By Linda Mcmillan
Elijah teaches us that God is so willing to answer our prayers that we have only to ask. No cutting, dancing, or begging required.
How do you pray? When the disciples asked Jesus about it, he gave them the Pater Noster, the Our Father…, as an example. That is one example of prayer, but I am talking about you. What are your prayers like?
Some people pray prayers that have been written out, some of the prayers are very old. Others pray conversationally, telling God whatever comes to mind. Still others go down a list and tick off the items when God answers the prayer. Some speak in tongues, some sing, others sit in silence. There are many ways to pray.
If you do a Google search on “Prayers In The Bible” the first couple of hits have to do with powerful prayers. A lot of people want to pray powerfully, it seems. One site even claims to have ‘dangerously powerful’ prayers. I didn’t click on that one. Another offers “life-changing prayers.” And prayer will change your life, so I guess there’s some truth to that one. If you change the search to just “Prayer,” you’ll get over 200 million hits. There’s a lot of interest in prayer, I guess.
The reading from I Kings appointed for today features two ways of praying, to two different gods, and for two different things.
First, there were the prophets of Baal. Baal was an agricultural god which was worshiped by the Canaanites. Baal was the god who gave good crops by replenishing the land with rain. As an added bonus, Baal did not require a tithe on the crops he produced for you like the God of Israel. Baal was a god you could see, you could put your hands on him. He was a god who would make you rich and, aside from the occasional human sacrifice, he required very little in return.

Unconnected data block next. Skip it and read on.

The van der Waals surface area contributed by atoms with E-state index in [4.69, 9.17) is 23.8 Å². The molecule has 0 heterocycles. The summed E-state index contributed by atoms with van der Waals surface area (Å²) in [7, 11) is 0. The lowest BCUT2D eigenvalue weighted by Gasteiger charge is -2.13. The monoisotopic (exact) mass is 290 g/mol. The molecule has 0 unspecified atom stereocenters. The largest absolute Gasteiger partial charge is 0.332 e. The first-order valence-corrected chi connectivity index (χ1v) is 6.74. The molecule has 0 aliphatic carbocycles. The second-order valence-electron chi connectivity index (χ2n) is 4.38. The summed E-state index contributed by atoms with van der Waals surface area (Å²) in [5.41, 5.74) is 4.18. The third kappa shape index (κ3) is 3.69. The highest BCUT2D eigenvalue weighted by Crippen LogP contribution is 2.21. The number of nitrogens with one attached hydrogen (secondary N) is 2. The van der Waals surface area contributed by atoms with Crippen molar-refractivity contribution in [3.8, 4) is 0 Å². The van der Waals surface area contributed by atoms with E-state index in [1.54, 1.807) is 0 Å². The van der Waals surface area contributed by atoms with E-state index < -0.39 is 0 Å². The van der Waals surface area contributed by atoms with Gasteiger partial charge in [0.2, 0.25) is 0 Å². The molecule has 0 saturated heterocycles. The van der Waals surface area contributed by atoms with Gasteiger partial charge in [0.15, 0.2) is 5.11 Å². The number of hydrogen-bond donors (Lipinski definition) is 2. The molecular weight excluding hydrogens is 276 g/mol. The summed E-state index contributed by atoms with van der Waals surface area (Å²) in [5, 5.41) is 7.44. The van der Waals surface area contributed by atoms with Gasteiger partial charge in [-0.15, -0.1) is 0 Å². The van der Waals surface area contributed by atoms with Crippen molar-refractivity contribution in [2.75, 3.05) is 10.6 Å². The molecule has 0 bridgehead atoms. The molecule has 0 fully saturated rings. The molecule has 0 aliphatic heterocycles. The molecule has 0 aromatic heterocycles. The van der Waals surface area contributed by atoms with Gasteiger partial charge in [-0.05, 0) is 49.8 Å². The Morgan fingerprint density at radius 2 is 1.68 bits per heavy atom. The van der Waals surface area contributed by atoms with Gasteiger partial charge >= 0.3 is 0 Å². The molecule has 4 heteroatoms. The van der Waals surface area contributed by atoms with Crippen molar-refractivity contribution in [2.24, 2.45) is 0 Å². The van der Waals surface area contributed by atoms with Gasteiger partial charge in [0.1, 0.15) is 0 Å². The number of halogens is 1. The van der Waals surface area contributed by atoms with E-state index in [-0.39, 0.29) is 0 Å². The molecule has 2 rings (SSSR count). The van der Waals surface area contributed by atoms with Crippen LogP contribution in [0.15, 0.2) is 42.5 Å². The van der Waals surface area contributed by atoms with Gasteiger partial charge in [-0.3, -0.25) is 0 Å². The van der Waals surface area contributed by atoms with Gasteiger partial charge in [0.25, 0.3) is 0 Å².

The priests of Baal, about 450 of them, cried out to Baal saying, “Oh Baal, answer us.” It was a prayer for victory. They wanted to be proven right. They danced, and probably sang. They cut themselves, most likely in the mistaken belief that this would end the drought. The priests of Baal prayed as if the answer to their prayer depended on their effort, and a mighty effort it was. If ever a prayer deserved to be answered it surely was the prayer of Baal’s priests. Alas, though, no fire came down from Heaven. This god must not be the Lord God.
Fortunately, prayers are not answered on the basis of their merit. We don’t have to beg God for an answer or pray in a certain way. A great teacher of the Jews once said: “…Our Rabbis teach that the cow wishes to feed the calf more than the calf wishes to be fed. This means that a giver has a greater desire to give than the beneficiary has the desire to receive. So it is with G•d. His delight in benefiting His creatures is greater than the delight felt by the people He benefits.”
This brings us to Elijah, the one prophet of Yahweh. Yahweh was the God of the Israelites, the one and only Lord. Even though he made no promises, Yahweh demanded much. Yahweh might or might not make it rain. Either way, you had to tithe on whatever you made. And there were other laws and restrictions too. You couldn’t see Yahweh, and when Yahweh did make an appearance it was as fire, or a cloud, or through signs. Overall, Yahweh was a more difficult god… as gods go.
When Elijah prayed to Yahweh he didn’t pray for victory. First, he drew the people closer in and he did things to remind them of who they were and how Yahweh had cared for them in the past. First, he repaired the altar using twelve stones to remind them of the twelve stones which they had piled up on the banks of the Jordon River after they entered Jericho from Shittim. Then, he prepared the altar with the wood, some grain, the offering, and, finally, he poured water — lots of water, which was in short supply — over it all to remind them of how Yahweh had provided for them during their wanderings in the desert. Only then did he begin to pray.